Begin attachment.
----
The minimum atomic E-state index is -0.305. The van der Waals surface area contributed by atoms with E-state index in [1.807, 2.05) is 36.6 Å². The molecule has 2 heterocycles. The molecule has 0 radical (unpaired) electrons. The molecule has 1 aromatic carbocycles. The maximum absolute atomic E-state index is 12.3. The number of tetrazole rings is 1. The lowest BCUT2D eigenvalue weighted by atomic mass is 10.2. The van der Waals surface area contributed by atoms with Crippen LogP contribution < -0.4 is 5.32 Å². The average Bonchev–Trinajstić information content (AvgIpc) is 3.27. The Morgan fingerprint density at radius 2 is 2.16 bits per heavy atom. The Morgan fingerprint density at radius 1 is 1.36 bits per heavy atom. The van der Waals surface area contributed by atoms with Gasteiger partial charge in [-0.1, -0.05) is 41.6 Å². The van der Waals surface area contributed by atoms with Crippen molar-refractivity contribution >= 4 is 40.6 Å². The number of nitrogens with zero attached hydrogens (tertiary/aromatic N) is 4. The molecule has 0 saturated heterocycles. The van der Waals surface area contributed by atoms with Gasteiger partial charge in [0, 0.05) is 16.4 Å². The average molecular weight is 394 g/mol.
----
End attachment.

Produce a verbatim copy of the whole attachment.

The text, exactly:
The minimum atomic E-state index is -0.305. The van der Waals surface area contributed by atoms with E-state index in [1.807, 2.05) is 36.6 Å². The molecule has 2 heterocycles. The molecule has 0 radical (unpaired) electrons. The molecule has 1 aromatic carbocycles. The maximum absolute atomic E-state index is 12.3. The number of tetrazole rings is 1. The lowest BCUT2D eigenvalue weighted by atomic mass is 10.2. The van der Waals surface area contributed by atoms with Crippen LogP contribution < -0.4 is 5.32 Å². The average Bonchev–Trinajstić information content (AvgIpc) is 3.27. The Morgan fingerprint density at radius 2 is 2.16 bits per heavy atom. The Morgan fingerprint density at radius 1 is 1.36 bits per heavy atom. The van der Waals surface area contributed by atoms with Gasteiger partial charge in [-0.1, -0.05) is 41.6 Å². The van der Waals surface area contributed by atoms with Crippen molar-refractivity contribution >= 4 is 40.6 Å². The number of nitrogens with zero attached hydrogens (tertiary/aromatic N) is 4. The molecule has 0 saturated heterocycles. The van der Waals surface area contributed by atoms with Gasteiger partial charge in [0, 0.05) is 16.4 Å². The average molecular weight is 394 g/mol.